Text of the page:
The Rio Grande is disappearing. Demand for water is growing as snow packs shrink, rain patterns shift and average temperatures rise faster than they ever have in the past 11,000 years.Read more
A century ago, Houston Dobbins’ great-great grandfather came to the Rio Grande and started a goat and sheep ranch on the shores of what is now Amistad Reservoir.
Dobbins left for college and to work in the oil fields, but he could not stay away from the sheer limestone walls and rolling scrubland he grew up on. He returned to be Val Verde County’s agricultural extension agent and have a life not dictated by 12-hour shifts on drilling rigs.
It will take us three days of paddling to pass all of the land, which is now divided up among Dobbins’ extended family. The ranch is not only huge, it contains two abandoned riverside train tunnels and some of the greatest examples of ancient rock art in North America. There is too much to see to paddle fast.
The most famous site is Panther Cave. It is now part of Seminole Canyon State Historical Park, which Dobbins’ family helped establish.
Because the lake made many of the caves, especially Panther Cave, accessible to anyone with a boat, they had to be protected with chain link fences. The park even claims to have the caves under video surveillance.
Without such measures, the fear is people would try to add their own marks, chip out the art or just rub it off with their hands as they explored. For the last year, the caves have had the added protection of low lake levels.
Amistad hit its lowest point since the dam was built in May of 2013. The exposed mud of the former lake bottom provided a practically impassable barrier. I heard horror stories of park staff and canoeists being stuck for hours and having to swim through the mud.
That barrier is now gone, thanks to the rise of the lake following a wet fall. We were able to paddle to the foot of the old metal stairs up to Panther Cave. Climbing the overgrown and rusting stairs gave us the odd sense we were rediscovering the cave.
It was not until we met Dobbins a couple miles downriver that I started to understand the history of the region and the scale of what is here.
Dobbins called down to us from the cliffs. We had planned to meet a couple miles farther down, but we were behind schedule so he met us early.
There was a small inlet that we could land the canoe in and then climb to the mesa overlooking the river. When we got to the top, he started to explain to us where we were and the length of human occupation of the region started to sink in.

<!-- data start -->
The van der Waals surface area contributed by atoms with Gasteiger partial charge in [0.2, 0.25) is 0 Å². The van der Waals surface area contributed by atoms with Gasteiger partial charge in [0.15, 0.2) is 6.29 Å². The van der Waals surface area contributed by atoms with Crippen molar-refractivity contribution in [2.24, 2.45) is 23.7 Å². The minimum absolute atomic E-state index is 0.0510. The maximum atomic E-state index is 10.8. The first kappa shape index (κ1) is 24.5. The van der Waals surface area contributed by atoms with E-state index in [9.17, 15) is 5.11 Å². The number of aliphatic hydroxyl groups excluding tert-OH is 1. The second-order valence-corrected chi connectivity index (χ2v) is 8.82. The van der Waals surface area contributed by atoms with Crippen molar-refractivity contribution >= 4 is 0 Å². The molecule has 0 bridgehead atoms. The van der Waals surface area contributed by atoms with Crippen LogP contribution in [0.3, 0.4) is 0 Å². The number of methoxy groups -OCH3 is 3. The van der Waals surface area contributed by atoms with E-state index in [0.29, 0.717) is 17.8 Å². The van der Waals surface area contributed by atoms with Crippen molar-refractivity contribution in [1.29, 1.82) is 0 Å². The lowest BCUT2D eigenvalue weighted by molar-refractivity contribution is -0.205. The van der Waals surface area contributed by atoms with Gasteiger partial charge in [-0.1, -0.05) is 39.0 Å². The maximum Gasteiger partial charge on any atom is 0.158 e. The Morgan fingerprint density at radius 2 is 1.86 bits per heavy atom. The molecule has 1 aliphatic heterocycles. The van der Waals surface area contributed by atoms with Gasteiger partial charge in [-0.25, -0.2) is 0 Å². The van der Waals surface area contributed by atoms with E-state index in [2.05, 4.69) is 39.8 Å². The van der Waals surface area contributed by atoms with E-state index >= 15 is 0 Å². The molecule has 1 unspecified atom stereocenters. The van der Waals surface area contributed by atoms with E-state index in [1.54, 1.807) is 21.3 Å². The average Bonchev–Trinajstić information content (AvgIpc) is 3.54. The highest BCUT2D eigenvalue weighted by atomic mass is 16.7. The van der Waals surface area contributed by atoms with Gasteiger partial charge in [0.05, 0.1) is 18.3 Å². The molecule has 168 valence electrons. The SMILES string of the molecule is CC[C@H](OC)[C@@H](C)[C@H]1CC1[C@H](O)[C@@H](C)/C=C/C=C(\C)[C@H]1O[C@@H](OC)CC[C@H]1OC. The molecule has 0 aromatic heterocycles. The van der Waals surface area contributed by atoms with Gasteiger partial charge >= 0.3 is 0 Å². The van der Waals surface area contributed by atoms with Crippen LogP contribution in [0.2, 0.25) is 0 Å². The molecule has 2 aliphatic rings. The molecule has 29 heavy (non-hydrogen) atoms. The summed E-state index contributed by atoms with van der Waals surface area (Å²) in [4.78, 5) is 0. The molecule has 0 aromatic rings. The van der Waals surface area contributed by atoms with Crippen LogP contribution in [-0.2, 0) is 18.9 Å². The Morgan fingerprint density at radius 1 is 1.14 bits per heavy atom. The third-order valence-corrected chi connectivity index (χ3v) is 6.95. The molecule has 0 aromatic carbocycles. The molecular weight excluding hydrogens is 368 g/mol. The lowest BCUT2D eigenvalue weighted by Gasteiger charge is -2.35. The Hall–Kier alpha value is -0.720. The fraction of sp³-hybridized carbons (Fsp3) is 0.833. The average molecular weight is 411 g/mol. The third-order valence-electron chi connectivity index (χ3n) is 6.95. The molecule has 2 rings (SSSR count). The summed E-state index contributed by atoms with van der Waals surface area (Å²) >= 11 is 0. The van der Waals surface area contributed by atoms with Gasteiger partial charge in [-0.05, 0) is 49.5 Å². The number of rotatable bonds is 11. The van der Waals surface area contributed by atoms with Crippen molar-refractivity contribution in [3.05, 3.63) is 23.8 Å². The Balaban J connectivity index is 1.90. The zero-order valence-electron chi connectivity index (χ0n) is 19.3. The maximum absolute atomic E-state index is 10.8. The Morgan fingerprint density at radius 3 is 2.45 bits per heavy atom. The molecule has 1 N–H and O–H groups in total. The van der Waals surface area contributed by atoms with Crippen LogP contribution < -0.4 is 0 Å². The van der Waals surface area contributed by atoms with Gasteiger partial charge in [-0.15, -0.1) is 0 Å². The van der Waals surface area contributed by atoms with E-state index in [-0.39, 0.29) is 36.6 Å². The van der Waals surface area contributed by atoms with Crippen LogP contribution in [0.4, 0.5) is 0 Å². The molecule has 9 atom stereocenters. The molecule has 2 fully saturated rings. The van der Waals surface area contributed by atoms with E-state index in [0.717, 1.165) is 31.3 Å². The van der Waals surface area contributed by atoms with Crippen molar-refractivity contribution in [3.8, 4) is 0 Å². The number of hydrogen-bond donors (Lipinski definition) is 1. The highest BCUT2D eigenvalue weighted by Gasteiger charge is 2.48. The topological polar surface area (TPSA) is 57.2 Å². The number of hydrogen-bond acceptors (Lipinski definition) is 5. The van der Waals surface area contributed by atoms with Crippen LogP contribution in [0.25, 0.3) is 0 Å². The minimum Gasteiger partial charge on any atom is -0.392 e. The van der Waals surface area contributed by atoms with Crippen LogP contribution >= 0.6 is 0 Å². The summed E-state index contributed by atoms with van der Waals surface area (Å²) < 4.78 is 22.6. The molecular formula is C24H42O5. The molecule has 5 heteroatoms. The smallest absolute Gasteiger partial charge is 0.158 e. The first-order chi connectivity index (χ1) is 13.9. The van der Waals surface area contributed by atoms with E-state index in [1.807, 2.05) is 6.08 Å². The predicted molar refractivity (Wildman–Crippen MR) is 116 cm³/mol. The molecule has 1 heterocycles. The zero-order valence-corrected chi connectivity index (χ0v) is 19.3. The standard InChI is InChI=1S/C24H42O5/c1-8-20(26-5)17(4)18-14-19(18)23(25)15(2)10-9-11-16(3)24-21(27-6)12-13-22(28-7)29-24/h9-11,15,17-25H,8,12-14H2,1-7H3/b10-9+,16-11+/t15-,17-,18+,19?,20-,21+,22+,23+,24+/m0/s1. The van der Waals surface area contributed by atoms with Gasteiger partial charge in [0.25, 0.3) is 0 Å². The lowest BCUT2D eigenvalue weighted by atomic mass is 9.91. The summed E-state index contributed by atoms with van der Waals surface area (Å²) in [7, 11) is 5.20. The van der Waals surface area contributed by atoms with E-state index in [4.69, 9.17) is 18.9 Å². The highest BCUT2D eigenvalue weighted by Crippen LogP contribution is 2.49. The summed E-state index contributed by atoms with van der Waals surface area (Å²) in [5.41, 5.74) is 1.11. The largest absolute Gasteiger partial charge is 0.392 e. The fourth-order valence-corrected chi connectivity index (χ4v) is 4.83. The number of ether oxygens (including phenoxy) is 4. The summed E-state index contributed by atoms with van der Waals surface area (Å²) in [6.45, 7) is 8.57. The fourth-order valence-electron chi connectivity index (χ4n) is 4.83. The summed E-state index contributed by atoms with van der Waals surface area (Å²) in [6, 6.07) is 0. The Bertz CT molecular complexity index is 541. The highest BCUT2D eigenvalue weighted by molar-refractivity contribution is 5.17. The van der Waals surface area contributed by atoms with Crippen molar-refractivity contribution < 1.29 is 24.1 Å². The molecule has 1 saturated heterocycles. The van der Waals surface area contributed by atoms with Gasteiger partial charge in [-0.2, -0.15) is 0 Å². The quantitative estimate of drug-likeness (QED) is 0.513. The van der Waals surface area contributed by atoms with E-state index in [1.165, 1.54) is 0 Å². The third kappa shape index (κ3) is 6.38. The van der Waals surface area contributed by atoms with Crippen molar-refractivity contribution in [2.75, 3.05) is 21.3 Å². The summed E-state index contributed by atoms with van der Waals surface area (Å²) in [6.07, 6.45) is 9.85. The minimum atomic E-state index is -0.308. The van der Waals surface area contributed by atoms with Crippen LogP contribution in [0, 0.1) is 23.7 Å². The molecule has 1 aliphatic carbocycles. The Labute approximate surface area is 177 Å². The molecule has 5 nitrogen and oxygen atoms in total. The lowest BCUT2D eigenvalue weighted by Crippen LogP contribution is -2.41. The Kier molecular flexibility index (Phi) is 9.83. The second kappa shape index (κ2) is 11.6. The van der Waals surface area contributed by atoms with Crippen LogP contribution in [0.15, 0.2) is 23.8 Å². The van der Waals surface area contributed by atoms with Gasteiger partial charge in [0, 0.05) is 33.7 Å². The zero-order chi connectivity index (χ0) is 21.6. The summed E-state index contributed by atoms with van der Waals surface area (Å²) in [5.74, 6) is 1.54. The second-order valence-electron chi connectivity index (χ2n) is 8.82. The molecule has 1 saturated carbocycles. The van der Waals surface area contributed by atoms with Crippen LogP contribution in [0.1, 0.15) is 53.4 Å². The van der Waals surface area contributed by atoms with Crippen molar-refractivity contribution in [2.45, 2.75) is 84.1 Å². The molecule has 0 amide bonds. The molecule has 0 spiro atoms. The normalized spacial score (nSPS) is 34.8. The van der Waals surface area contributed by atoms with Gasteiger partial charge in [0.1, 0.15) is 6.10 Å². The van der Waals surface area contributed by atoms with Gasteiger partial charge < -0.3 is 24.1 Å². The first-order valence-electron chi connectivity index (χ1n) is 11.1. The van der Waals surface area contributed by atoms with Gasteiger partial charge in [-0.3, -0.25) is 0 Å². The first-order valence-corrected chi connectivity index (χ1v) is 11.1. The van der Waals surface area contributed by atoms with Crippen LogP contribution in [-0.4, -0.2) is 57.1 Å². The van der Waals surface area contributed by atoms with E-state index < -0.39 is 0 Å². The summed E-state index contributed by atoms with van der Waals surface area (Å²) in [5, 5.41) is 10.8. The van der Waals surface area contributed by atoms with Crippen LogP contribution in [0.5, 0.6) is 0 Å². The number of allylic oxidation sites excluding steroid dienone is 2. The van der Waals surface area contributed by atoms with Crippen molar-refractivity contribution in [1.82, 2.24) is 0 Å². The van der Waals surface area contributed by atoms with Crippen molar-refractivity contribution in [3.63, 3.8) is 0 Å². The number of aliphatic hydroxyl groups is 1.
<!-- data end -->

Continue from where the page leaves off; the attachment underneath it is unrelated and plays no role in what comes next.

We were eating our lunch in front of a small cave with soot marks on the ceiling. In front of the cave were thousands of limestone rocks, all about the size of our hands. It was not a random pile. It was not the result of erosion of the cliffs.
People living in the cave, Dobbins explained, had discarded each stone after using it. The rocks were heated in a fire, used for cooking or heating and then tossed out the front of the cave.
What we had climbed up from the river was an enormous pile of what people had discarded from the cave. It would have taken hundreds, if not thousands, of years to create.
“The rivers are really what I love about this place,” Dobbins said. “You have the Pecos, the Devils and the Rio Grande all at once.”
It must have been what those who lived in the caves loved as well. They seem to be what keeps bringing people back to this land.
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While making his way to the Gulf of Mexico, Colin will be periodically activating a device that uses satellite technology to share his current location. Use this map to see where he traveled on this day.
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To report on and understand the haphazard irrigation system the Rio Grande has become and the changes it is going through, Colin decided the best approach would be to travel the length of the Rio Grande by foot and small boat.
He knew it would give him a unique perspective on a river that few understand. It did require many long days of moving slowly and camping on muddy riverbanks, but Colin likes that sort of thing.
The benefit was it provided access to people who wanted to share their stories and experiences with the Rio Grande. Via Facebook and chance encounters, Colin made instant friends who opened their homes. They provided help from loaning their trucks to their cell phone contact lists to help tell the story of the Rio Grande.
The trip would not have been possible without their help, along with the dedicated assistance of David Lozano, Jason Jones and Daniel Dibona, who drove thousands of miles to get people and boats in place.